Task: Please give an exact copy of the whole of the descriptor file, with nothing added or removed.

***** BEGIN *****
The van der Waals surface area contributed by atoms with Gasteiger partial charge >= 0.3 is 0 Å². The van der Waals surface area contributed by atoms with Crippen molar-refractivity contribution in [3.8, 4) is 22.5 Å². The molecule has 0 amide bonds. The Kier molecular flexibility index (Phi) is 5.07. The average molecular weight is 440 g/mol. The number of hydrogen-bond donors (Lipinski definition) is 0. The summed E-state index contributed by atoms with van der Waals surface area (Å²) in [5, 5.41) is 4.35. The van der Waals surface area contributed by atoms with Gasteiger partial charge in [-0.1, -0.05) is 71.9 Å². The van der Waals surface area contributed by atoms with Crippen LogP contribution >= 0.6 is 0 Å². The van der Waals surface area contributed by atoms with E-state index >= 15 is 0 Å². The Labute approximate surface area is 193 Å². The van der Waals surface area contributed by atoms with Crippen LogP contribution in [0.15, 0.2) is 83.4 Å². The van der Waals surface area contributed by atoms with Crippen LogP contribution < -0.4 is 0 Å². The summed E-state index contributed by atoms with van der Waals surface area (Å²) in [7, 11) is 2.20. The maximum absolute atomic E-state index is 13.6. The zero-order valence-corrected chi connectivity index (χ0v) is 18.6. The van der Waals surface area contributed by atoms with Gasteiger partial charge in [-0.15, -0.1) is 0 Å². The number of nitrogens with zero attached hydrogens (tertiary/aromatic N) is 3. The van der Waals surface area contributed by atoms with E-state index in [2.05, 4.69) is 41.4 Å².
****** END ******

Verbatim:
The van der Waals surface area contributed by atoms with Gasteiger partial charge >= 0.3 is 0 Å². The van der Waals surface area contributed by atoms with Crippen molar-refractivity contribution in [3.8, 4) is 22.5 Å². The molecule has 0 amide bonds. The Kier molecular flexibility index (Phi) is 5.07. The average molecular weight is 440 g/mol. The number of hydrogen-bond donors (Lipinski definition) is 0. The summed E-state index contributed by atoms with van der Waals surface area (Å²) in [5, 5.41) is 4.35. The van der Waals surface area contributed by atoms with Gasteiger partial charge in [-0.1, -0.05) is 71.9 Å². The van der Waals surface area contributed by atoms with Crippen LogP contribution >= 0.6 is 0 Å². The van der Waals surface area contributed by atoms with E-state index >= 15 is 0 Å². The Labute approximate surface area is 193 Å². The van der Waals surface area contributed by atoms with Crippen LogP contribution in [0.15, 0.2) is 83.4 Å². The van der Waals surface area contributed by atoms with Crippen LogP contribution < -0.4 is 0 Å². The summed E-state index contributed by atoms with van der Waals surface area (Å²) in [7, 11) is 2.20. The maximum absolute atomic E-state index is 13.6. The zero-order valence-corrected chi connectivity index (χ0v) is 18.6. The van der Waals surface area contributed by atoms with Gasteiger partial charge in [-0.15, -0.1) is 0 Å². The number of nitrogens with zero attached hydrogens (tertiary/aromatic N) is 3. The van der Waals surface area contributed by atoms with E-state index in [2.05, 4.69) is 41.4 Å².